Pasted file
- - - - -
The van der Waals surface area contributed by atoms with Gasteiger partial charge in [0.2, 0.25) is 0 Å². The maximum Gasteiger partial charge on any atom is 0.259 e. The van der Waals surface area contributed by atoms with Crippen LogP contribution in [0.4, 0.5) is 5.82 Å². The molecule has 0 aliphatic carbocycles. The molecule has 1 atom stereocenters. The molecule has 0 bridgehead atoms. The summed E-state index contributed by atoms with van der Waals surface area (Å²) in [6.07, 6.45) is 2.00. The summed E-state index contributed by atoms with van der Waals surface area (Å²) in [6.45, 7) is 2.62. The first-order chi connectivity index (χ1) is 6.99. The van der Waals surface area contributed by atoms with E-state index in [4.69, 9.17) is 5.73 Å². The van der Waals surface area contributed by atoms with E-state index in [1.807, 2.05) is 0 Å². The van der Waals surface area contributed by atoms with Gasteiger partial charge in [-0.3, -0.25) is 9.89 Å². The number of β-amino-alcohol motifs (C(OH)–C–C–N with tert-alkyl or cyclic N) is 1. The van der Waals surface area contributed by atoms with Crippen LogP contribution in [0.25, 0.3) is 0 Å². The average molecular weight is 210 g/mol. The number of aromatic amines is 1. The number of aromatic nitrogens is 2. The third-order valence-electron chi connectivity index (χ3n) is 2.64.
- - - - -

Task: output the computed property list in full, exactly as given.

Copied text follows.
The van der Waals surface area contributed by atoms with Gasteiger partial charge in [0.2, 0.25) is 0 Å². The maximum Gasteiger partial charge on any atom is 0.259 e. The van der Waals surface area contributed by atoms with Crippen LogP contribution in [0.4, 0.5) is 5.82 Å². The molecule has 0 aliphatic carbocycles. The molecule has 1 atom stereocenters. The molecule has 0 bridgehead atoms. The summed E-state index contributed by atoms with van der Waals surface area (Å²) in [6.07, 6.45) is 2.00. The summed E-state index contributed by atoms with van der Waals surface area (Å²) in [6.45, 7) is 2.62. The first-order chi connectivity index (χ1) is 6.99. The van der Waals surface area contributed by atoms with E-state index in [4.69, 9.17) is 5.73 Å². The van der Waals surface area contributed by atoms with E-state index in [1.807, 2.05) is 0 Å². The van der Waals surface area contributed by atoms with Gasteiger partial charge in [-0.3, -0.25) is 9.89 Å². The number of β-amino-alcohol motifs (C(OH)–C–C–N with tert-alkyl or cyclic N) is 1. The van der Waals surface area contributed by atoms with Crippen LogP contribution in [0.25, 0.3) is 0 Å². The average molecular weight is 210 g/mol. The number of aromatic amines is 1. The number of aromatic nitrogens is 2. The third-order valence-electron chi connectivity index (χ3n) is 2.64.